In a landscape of artists who analyse the internet through their work, Celia Hempton's paintings stand out as a direct and unfussy representation of online culture. Hempton uses the website Chat Random to interact with stangers across the globe with one hand, whilst she paints what she can see of them with the other. Due to the nature of this website, sometimes paintings are unfinished or extremely graphic. The result of this online venture has formed the basis for Hempton's current solo show at Southard Reid Gallery, Chat Random.
We spoke with the artist to discuss figurarive portraiture, avatars and private art collections.
Which pieces in this show do you feel are most representative of your style, and why?
In terms of a purely formal rather than conceptual ‘style’, one of the things I have thought important in making the work is a sense of stylistic or formal aesthetic freedom. Painting for me is loaded in terms of its own history and I try to enjoy that rather than see it as a hindrance. In this show the way the paint is handled and the surfaces the paintings are on are somewhat divergent, depending on how I want those works to function. So they appear sometimes loose, encrusted, smooth, wet, abstract, or figurative because they reflect choices I make in relation to each specific online encounter and each specific image I see on the screen. Typically I paint them very quickly, so in that way they do look quite distinct to recent non-Chat Random works, but it’s still not easy for me to single out individual paintings as in my mind almost each one I approached differently.
Can you talk me through your process in creating the paintings in your current show Chat Random?
I have a laptop on a table, with a small canvas laying flat next to it on my palette. Whilst the laptop is connected to the chat room, I start flicking through live feeds of people online, clicking next until I find an image that I want to paint. Depending on what the person in the image is doing, or if I can even see a person, I either begin painting without engaging in conversation, or I begin a conversation and then start to paint, perhaps asking them if they mind me painting them. They can usually see and hear me. Some interactions are slow, if for example I am with a person whose internet connection is poor, or if my ‘partner’ is using a translation tool or not speaking at all but using hand gestures. Another interaction might have a different pace, say with someone whose language I can speak. Either of us can click next at any time, so quite often the paintings look ‘unfinished’ – ie I stopped painting before I would have if they had stayed with me. There is joint control - albeit vastly fluctuating depending on the situation - between the sitter and I within the making of the works. It means that the paintings go in any number of directions that I could not conceive of before making them, though suppose I do have ultimate control and direction.
How have you approached nudity in these paintings?
There is much nudity on the site because many people use it as a means to have a sexual interaction of some sort. I have painted one or two people in a traditional ‘nude’ sense online, where they are not visibly aroused but posing for me only. The majority of people who are nude are looking for sexual gratification. I find it quite interesting that the users rarely orchestrate with any care the image they are presenting to the world, unlike in typical online social interactions ie an attractive selfie. The scenes are often of dimly lit interiors, camera angles that reveal starkly average body types – the lens pointed in unforgiving, direct ways at penises, elderly or overweight bellies, men (as 99% of the users are) relaxed in jogging bottoms at home, or in an unbuttoned suit, camera pointed at their crotch under an office table. The ability to be anonymous I suppose must enable this, though I still find it compelling in the context of the rest of the internet, which seems to be geared towards selling things/ideas/people in one form or another. A few times I have watched what I thought was a person but in fact turned out to be a person playing a video of someone else, whilst they watched me interacting with their avatar.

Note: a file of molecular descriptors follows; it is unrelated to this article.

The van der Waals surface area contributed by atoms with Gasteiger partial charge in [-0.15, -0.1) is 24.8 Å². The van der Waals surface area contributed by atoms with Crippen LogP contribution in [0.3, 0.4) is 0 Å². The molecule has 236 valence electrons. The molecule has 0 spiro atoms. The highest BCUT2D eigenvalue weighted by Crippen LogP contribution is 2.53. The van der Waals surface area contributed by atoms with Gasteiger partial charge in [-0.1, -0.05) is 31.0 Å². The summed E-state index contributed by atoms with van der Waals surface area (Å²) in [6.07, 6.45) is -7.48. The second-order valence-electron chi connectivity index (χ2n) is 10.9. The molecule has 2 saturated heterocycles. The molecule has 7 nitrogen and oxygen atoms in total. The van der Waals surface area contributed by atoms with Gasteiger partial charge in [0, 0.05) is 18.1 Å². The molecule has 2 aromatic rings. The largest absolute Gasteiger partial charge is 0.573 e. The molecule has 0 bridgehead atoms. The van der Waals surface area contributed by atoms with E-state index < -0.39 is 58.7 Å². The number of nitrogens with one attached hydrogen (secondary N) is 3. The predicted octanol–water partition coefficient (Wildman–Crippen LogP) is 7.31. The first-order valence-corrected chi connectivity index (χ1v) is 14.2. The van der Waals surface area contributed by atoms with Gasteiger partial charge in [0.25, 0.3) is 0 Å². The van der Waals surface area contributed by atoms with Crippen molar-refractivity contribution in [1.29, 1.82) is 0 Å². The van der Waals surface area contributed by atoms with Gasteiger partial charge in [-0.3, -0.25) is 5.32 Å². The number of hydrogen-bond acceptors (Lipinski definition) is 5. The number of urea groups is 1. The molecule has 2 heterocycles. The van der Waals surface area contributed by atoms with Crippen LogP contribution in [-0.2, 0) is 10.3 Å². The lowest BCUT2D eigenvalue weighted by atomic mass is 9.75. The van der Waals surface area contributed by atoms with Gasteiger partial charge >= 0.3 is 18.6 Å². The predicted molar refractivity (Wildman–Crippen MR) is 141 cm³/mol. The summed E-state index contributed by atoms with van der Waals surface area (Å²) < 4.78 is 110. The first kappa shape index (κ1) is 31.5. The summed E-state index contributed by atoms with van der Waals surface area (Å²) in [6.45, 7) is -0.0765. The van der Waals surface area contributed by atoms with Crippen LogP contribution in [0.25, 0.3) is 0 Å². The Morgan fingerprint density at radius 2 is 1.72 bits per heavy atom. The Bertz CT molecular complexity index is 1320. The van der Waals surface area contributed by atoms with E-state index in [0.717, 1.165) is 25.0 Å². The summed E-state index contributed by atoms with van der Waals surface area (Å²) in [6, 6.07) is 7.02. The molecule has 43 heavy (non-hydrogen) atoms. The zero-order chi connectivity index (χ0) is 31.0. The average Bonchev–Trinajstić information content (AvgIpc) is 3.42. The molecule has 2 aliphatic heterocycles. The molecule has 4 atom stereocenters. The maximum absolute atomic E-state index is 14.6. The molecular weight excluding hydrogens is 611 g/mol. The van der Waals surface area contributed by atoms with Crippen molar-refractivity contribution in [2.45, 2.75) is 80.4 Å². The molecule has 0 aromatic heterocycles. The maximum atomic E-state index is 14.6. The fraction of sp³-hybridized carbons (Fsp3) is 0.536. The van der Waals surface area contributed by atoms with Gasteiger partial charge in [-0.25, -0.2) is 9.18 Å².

Did the name of the show come from your varying experience on chat rooms?
The name Chat Random comes from the name of the website, and since all the works were made on that site, there was a simplicity to this title that reflects the document-like approach to the making of these works.
As a young artist, what did you make of this year's Frieze Fair?
I look forward to the energy of the social hyper-activity around Frieze and do go to see it, but have to admit that since its sadly never a shopping trip for me, I then lack some of the joy of that potential experience! The ‘market’ aspect of art buying is obviously quite a complex topic for me, and I imagine lots of young artists. I spoke to a writer friend recently who is strongly against the idea of owning art. I think I like living with art. I have a different relationship to the works I own that I catch sight of over breakfast or as I am lying in bed. They catch me off-guard when I am not thinking about the act of looking at art, and I love that.
Chat Random by Celia Hempton is on at Southard Reid until 15 November 2014.